The COVID-19 pandemic is over, but vaccine mandates imposed by colleges and universities are not. Now a Virginia congressman has introduced a bill to withhold federal funds from institutions of higher education that require vaccinations against the disease.
President Joe Biden declared the pandemic over in ending the public health emergency May 11. Despite this, nearly 100 colleges and universities currently require students to be vaccinated against COVID-19 for the 2023-2024 school year.Read More
Attorney General Merrick Garland gave his best Captain Renault impression on Capitol Hill in denying a double standard in how the Justice Department investigated (or didn’t) Hunter Biden (and his father) versus how they pursue his political rival. Shocked, shocked, indeed.
Those experiencing the less pleasant side of judicial double standards see rather clearly the woke hall pass.Read More
It might go down as the whopper of the year.
During his opening statement to the House Judiciary committee on Wednesday morning, Attorney General Merrick Garland attempted to head off expected criticism from Republicans by insisting his Department of Justice is blind to politics. “[We] apply the same laws to everyone. There is not one set of laws for the powerful and one for the powerless. One for the rich and another for the poor. One for Democrats and another one for Republicans. The law will treat each of us alike.”Read More
On May 15, 1970, the New York Times published an article by esteemed Russia scholar Albert Parry detailing how Soviet dissident intellectuals were covertly passing forbidden ideas around to each other on handcrafted, typewritten documents called samizdat.Read More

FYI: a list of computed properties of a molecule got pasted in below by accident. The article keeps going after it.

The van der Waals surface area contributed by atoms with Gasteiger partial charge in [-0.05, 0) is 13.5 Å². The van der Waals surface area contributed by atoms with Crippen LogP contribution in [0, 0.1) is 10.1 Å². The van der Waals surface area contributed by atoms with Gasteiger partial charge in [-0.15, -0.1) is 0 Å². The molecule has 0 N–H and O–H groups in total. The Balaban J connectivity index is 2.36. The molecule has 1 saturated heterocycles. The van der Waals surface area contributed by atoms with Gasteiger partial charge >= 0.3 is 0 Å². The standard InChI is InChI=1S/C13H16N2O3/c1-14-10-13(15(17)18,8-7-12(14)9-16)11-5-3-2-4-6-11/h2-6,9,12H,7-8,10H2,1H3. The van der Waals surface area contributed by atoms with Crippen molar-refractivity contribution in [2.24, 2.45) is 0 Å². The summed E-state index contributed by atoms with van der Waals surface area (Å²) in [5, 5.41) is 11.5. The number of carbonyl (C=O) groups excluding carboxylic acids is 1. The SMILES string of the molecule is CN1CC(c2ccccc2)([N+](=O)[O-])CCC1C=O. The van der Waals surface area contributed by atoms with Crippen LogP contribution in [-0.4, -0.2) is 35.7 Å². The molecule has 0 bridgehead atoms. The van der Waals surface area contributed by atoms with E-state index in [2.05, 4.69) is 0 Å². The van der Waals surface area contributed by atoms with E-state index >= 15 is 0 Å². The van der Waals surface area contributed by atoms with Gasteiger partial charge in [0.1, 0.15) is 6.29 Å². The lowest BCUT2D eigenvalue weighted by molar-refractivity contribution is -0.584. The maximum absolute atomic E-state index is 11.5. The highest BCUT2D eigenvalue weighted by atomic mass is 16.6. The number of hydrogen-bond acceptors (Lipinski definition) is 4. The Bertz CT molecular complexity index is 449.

Last week, American Greatness reporter Debra Heine reported a bombshell story that a “highly credible” CIA whistleblower has told the House Select Subcommittee on the Coronavirus Pandemic and the House Permanent Select Committee on Intelligence that the CIA “bribed” six of its analysts with significant financial incentives to change their initial conclusion that the COVID-19 pandemic originated from a biolab leak in Wuhan, China and to instead conclude that the virus emerged naturally.Read More
On Tuesday, an anti-affirmative action group filed a lawsuit against the U.S. Military Academy at West Point over its race-based admissions process in the aftermath of the Supreme Court’s decision overturning such practices.
As reported by Axios, the lawsuit was filed in the U.S. District Court for the Southern District of New York by Students for Fair Admissions (SFA), the same advocacy group that ultimately ended affirmative action through two cases it had filed before the Supreme Court, Students for Fair Admissions v. Harvard and Students for Fair Admissions v. University of North Carolina. In both cases, SFA successfully argued that affirmative action unfairly benefits black and Hispanic students, while disproportionately discriminating against White and Asian students.Read More
The number of homeless camps that have sprouted up all across San Francisco is now at the highest point since 2020.
The Daily Caller reports that more people moved into homeless shelters in just the first six months of 2023 than during any other six-month period since 2021, according to information compiled by the San Francisco Standard. There are 523 homeless camps in the city as of July of this year, the highest total since 530 camps in October of 2020. Across these 523 camps, there are over 4,000 homeless people in San Francisco.Read More